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Don’t Regret Your Major

Nearly 2 in 5 American adults have major regrets.

That is, they regret their college major.

The regretters include a healthy population of liberal arts majors, who may be responding to pervasive social cues. Since 2011, in the shadow of the Great Recession, the number of new graduates in the arts and humanities has plunged. Meanwhile, nearly half of humanities and art majors have studier’s remorse as of 2021. Engineering majors have the fewest regrets: Just 24 percent wish they’d chosen something different, according to a Federal Reserve survey.

As a rule, those who studied STEM subjects — science, technology, engineering, and mathematics — are much more likely to believe they made the right choice, while those in social sciences or vocational courses second-guess themselves.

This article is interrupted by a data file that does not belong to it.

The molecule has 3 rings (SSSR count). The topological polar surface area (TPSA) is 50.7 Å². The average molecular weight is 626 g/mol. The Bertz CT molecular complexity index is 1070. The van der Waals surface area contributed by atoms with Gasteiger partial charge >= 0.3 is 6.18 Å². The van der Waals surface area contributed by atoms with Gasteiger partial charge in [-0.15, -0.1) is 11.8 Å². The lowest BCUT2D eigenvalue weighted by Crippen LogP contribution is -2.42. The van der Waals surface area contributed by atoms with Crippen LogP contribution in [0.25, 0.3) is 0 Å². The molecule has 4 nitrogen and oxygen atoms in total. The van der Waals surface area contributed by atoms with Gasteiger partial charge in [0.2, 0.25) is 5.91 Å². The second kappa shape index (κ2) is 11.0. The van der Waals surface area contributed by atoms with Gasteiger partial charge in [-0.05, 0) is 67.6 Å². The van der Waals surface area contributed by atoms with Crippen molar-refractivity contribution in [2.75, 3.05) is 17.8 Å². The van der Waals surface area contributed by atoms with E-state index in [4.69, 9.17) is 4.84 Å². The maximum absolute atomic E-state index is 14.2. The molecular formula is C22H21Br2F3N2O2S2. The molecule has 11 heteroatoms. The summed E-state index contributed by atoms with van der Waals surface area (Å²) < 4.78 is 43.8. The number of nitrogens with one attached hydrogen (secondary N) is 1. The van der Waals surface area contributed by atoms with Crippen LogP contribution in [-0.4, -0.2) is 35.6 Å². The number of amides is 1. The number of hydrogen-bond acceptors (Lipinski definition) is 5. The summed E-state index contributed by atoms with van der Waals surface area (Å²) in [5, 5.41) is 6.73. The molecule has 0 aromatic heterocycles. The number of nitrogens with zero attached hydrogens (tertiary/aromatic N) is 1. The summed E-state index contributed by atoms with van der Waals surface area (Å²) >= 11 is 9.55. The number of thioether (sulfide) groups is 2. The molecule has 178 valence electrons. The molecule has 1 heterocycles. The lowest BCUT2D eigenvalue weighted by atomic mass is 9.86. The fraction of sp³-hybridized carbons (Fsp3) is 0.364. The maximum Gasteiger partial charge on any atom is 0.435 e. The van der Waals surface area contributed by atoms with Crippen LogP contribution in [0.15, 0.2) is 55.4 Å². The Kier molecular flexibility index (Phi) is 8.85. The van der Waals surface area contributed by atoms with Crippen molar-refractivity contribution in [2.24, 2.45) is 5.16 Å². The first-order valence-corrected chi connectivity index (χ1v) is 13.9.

There doesn’t seem to be much relationship between loans, gender, race, or school selectivity and your regrets. Though, as you may have guessed, the analysis of Fed data shows that the higher your income is today, the less you regret the major you chose back in college. You may read more below.

One way to help eliminate this regret is to engage in formal career and aptitude testing before going to college. The goal of this comprehensive process is to open a person's worldview to all that is possible. 600 careers possible! It's the biggest decision to date that a young adult will make so investing in understanding how to make informed decisions is critical. In addition, hopefully eliminating money being wasted on courses a student doesn't complete due to not being successful or isn't needed at all due to college major changes. And by the way, it's never too late!


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